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Texas Teachers Told To Balance Books About The Holocaust With 'Opposing' Views

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A Texas administrator told teachers that if they have books about the Holocaust in their classrooms, they also need to offer books on an “opposing” view

A new Texas law is forcing teachers to make impossible choices about the books they offer their students. That was made clear when a call between an administrator and teachers at a school was recorded, showing teachers’ confusion and frustration about how they’re supposed to “balanced” and “opposing” views on subjects like the Holocaust and slavery.

Gina Peddy, the Carroll Independent School District’s executive director of curriculum and instruction, was recorded during a training call with teaches explaining new requirements about classroom libraries.

“Just try to remember the concepts of [House Bill] 3979,” Peddy said in the recording, referring to a Texas state law that requires teachers to present multiple perspectives whenever they teach “widely debated and currently controversial” issues.

Peddy continued, “And make sure that if you have a book on the Holocaust, that you have one that has an opposing, that has other perspectives.”

Teachers on the call quickly asked the obvious question here: “How do you oppose the Holocaust?”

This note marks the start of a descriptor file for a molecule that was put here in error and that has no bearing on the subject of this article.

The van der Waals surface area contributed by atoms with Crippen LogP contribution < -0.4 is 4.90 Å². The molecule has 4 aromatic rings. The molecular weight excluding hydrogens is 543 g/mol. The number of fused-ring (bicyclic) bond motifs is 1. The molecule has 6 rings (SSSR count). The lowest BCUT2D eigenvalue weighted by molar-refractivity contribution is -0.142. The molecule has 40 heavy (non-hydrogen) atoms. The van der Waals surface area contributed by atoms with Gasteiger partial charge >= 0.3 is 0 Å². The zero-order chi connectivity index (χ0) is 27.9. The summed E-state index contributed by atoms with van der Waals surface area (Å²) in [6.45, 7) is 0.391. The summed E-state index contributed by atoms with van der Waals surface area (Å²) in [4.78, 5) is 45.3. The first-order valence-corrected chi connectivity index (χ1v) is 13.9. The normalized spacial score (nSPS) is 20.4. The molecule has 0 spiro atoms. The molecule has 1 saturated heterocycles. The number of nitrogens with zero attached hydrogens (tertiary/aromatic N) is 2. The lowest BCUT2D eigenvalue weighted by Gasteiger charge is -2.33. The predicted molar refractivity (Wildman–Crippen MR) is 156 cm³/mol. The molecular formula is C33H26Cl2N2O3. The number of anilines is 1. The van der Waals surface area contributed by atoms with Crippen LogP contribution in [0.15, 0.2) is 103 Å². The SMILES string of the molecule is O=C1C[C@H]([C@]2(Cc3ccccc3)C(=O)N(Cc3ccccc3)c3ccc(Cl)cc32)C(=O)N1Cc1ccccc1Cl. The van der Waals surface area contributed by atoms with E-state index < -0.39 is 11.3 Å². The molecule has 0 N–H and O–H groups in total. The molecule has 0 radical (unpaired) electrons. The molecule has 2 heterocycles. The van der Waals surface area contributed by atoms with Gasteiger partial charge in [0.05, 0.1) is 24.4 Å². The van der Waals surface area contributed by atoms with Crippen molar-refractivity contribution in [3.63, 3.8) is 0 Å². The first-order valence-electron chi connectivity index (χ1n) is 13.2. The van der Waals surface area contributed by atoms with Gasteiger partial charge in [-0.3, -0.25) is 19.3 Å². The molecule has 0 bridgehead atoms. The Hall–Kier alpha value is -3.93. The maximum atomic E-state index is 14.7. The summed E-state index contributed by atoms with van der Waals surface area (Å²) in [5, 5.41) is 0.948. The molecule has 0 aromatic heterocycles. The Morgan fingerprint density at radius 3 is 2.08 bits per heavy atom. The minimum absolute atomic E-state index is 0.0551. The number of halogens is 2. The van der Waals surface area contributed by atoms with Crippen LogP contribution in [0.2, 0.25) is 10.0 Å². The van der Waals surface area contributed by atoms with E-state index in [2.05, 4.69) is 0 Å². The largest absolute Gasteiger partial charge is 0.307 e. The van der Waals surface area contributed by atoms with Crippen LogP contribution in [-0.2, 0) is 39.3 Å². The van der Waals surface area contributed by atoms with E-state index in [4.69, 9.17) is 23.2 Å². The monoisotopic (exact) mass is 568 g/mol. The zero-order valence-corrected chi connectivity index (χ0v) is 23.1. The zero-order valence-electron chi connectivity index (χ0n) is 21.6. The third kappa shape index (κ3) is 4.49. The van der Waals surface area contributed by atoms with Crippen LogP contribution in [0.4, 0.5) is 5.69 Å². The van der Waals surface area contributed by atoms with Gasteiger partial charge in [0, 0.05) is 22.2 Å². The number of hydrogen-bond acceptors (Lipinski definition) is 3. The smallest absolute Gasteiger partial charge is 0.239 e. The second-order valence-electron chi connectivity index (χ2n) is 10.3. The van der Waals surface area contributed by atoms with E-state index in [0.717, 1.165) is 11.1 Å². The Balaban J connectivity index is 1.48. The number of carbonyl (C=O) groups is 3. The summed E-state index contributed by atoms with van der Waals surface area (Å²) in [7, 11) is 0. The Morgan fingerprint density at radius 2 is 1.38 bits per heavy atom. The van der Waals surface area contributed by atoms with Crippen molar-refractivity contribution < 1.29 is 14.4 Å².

“Believe me,” Peddy said. “That’s come up.”

A spokesperson for the school district told NBC that administrators are stuck in the impossible position of trying to help teachers abide by the new Texas law.

“Our district recognizes that all Texas teachers are in a precarious position with the latest legal requirements,” she said. “Our purpose is to support our teachers in ensuring they have all of the professional development, resources and materials needed. Our district has not and will not mandate books be removed nor will we mandate that classroom libraries be unavailable.”

Clay Robison, a spokesman for the Texas State Teachers Association, the local union that represents teachers, certainly didn’t mince words.

“We find it reprehensible for an educator to require a Holocaust denier to get equal treatment with the facts of history,” he said. “That’s absurd. It’s worse than absurd.”

A number of teachers who were on the training call spoke to NBC anonymously, for fear that they would be punished for speaking out. They said they’re receiving mixed messages from administration and other leaders about what actions they need to take to comply with the new law.

“Teachers are literally afraid that we’re going to be punished for having books in our classes,” one elementary teacher said, pointing to an incident just days ago when another teacher was reprimanded for having a book on anti-racism in the classroom. “There are no children’s books that show the ‘opposing perspective’ of the Holocaust or the ‘opposing perspective’ of slavery. Are we supposed to get rid of all of the books on those subjects?”

On the training call, Peddy acknowledged that Texas teachers are put in an impossible position by the new law.

“We are in the middle of a political mess,” she said. “And you are in the middle of a political mess. And so we just have to do the best that we can.”